As the sun disappeared, Adam got completely fed up and went to the roadside to collect rocks. He held the crook of his arm against his stomach and filled it with pebbles, then walked back to his car. He dumped them in the driver’s chair and picked up a few of the stones, judging their weight in his hands. He took a few practise swings, hoping that might force the car to acknowledge him, when he’d done three and gotten no reaction, he threw one. It hit the bonnet, bounced and then slammed into the windscreen, spinning sideways from there and clattering over the road. He threw a few more and then wandered over to inspect his handiwork in the fading light. There was chipped paint on the bonnet, some chips in the windscreen and a large dent on the roof. “How do you like that, you bastard?” he yelled, then kicked the door of the car, leaving another dent.
He walked back to his car, sat down, fuming, and waited for the last of the light to fade.
When he awoke, the sun was reflecting off the rear view mirror and into his eyes. He blinked and skewed the mirror away from him. Then swivelled it back around. The car behind him was no longer there. He opened his door and jumped out.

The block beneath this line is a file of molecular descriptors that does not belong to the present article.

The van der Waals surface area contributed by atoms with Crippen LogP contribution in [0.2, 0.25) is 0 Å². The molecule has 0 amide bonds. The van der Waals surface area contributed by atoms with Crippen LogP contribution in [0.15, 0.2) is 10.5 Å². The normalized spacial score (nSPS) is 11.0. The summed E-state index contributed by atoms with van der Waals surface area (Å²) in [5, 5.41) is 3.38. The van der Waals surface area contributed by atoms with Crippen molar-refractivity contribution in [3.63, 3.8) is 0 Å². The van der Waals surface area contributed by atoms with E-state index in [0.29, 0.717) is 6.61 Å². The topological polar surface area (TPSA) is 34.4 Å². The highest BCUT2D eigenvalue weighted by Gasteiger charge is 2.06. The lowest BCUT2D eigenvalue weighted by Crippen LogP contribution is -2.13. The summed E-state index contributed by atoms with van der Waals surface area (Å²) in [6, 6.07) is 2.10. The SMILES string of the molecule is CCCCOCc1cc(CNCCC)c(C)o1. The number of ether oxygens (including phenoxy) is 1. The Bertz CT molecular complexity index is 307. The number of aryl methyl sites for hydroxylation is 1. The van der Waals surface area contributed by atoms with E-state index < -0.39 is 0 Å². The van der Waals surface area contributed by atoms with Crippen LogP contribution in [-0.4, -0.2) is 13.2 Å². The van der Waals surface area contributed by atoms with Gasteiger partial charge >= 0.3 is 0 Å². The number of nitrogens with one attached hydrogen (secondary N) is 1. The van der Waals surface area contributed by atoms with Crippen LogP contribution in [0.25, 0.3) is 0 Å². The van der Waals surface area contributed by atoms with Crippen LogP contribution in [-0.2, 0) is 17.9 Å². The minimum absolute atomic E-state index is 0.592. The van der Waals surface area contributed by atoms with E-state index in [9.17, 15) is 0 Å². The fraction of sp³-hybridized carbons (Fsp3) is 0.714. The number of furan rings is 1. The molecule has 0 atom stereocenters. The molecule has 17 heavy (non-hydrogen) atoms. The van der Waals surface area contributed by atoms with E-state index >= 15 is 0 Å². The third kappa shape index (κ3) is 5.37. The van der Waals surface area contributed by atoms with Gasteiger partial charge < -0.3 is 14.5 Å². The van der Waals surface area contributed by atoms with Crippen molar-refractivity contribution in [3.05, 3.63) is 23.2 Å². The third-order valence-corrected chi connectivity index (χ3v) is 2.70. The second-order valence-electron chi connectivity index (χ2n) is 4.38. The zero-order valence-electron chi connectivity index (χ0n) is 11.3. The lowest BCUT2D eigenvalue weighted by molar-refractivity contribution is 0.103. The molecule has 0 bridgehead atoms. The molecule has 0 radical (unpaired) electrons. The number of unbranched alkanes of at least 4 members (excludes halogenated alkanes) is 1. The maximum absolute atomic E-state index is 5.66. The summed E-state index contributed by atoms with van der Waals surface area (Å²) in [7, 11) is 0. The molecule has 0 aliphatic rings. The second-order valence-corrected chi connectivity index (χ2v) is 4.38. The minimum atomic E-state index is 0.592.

“What the fuck?” he cried, and walked over to where it had sat. Tyre tracks in the dirt showed where it had pulled away.
Two hours later, a truck was appearing out of the heat haze. It stopped when it reached him and the driver leaned out his window. “Hey there, buddy. How long you been here?”
“Get in. I’ll give you a lift. There’s a garage about six hours away.”
As they were pulling away, the driver slowed and stopped the truck. “There’s something on your windscreen,” he said, “a note or something.”
“Know what it is?”
“Want to grab it?”
“Yeah.” Adam hopped out and walked over. He pulled out the note stuck under the windscreen wiper and walked back to the truck.
“What is it?” the driver asked.
Adam unfolded it. “What the fuck,” he said.
It was a bill for repairing body damage.